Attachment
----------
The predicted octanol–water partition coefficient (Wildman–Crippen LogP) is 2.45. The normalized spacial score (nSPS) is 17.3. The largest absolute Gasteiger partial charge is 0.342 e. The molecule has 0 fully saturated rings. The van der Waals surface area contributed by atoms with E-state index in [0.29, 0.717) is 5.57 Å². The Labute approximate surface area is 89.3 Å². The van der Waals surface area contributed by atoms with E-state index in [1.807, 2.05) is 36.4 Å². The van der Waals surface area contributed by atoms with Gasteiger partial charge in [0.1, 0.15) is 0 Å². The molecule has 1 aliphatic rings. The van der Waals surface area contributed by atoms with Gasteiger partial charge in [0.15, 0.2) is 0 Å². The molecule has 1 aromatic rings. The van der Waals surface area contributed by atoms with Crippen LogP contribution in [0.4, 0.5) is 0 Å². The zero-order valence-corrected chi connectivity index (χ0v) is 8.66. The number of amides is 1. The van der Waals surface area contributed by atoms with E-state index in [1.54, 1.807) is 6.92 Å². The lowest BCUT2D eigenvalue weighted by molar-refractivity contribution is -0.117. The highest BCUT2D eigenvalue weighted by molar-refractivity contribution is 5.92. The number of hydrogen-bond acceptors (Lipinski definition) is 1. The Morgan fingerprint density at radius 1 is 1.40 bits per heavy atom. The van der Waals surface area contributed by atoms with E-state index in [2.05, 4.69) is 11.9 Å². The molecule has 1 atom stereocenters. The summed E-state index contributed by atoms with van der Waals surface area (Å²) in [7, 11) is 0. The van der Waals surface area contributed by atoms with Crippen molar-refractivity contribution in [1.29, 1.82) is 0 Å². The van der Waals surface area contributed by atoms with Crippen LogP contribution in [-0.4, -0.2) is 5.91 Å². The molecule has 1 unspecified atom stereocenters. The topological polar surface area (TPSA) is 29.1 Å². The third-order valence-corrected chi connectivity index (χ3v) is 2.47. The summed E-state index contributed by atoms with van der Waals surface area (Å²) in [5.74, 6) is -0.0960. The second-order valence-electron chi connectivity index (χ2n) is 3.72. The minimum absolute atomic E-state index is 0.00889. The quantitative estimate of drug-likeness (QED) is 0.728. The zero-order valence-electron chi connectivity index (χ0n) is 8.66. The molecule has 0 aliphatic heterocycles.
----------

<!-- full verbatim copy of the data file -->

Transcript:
The predicted octanol–water partition coefficient (Wildman–Crippen LogP) is 2.45. The normalized spacial score (nSPS) is 17.3. The largest absolute Gasteiger partial charge is 0.342 e. The molecule has 0 fully saturated rings. The van der Waals surface area contributed by atoms with E-state index in [0.29, 0.717) is 5.57 Å². The Labute approximate surface area is 89.3 Å². The van der Waals surface area contributed by atoms with E-state index in [1.807, 2.05) is 36.4 Å². The van der Waals surface area contributed by atoms with Gasteiger partial charge in [0.1, 0.15) is 0 Å². The molecule has 1 aliphatic rings. The van der Waals surface area contributed by atoms with Gasteiger partial charge in [0.15, 0.2) is 0 Å². The molecule has 1 aromatic rings. The van der Waals surface area contributed by atoms with Crippen LogP contribution in [0.4, 0.5) is 0 Å². The zero-order valence-corrected chi connectivity index (χ0v) is 8.66. The number of amides is 1. The van der Waals surface area contributed by atoms with E-state index in [1.54, 1.807) is 6.92 Å². The lowest BCUT2D eigenvalue weighted by molar-refractivity contribution is -0.117. The highest BCUT2D eigenvalue weighted by molar-refractivity contribution is 5.92. The number of hydrogen-bond acceptors (Lipinski definition) is 1. The Morgan fingerprint density at radius 1 is 1.40 bits per heavy atom. The van der Waals surface area contributed by atoms with E-state index in [2.05, 4.69) is 11.9 Å². The molecule has 1 atom stereocenters. The summed E-state index contributed by atoms with van der Waals surface area (Å²) in [7, 11) is 0. The van der Waals surface area contributed by atoms with Crippen molar-refractivity contribution in [1.29, 1.82) is 0 Å². The van der Waals surface area contributed by atoms with Crippen LogP contribution in [-0.4, -0.2) is 5.91 Å². The molecule has 1 unspecified atom stereocenters. The topological polar surface area (TPSA) is 29.1 Å². The third-order valence-corrected chi connectivity index (χ3v) is 2.47. The summed E-state index contributed by atoms with van der Waals surface area (Å²) in [5.74, 6) is -0.0960. The second-order valence-electron chi connectivity index (χ2n) is 3.72. The minimum absolute atomic E-state index is 0.00889. The quantitative estimate of drug-likeness (QED) is 0.728. The zero-order valence-electron chi connectivity index (χ0n) is 8.66. The molecule has 0 aliphatic heterocycles.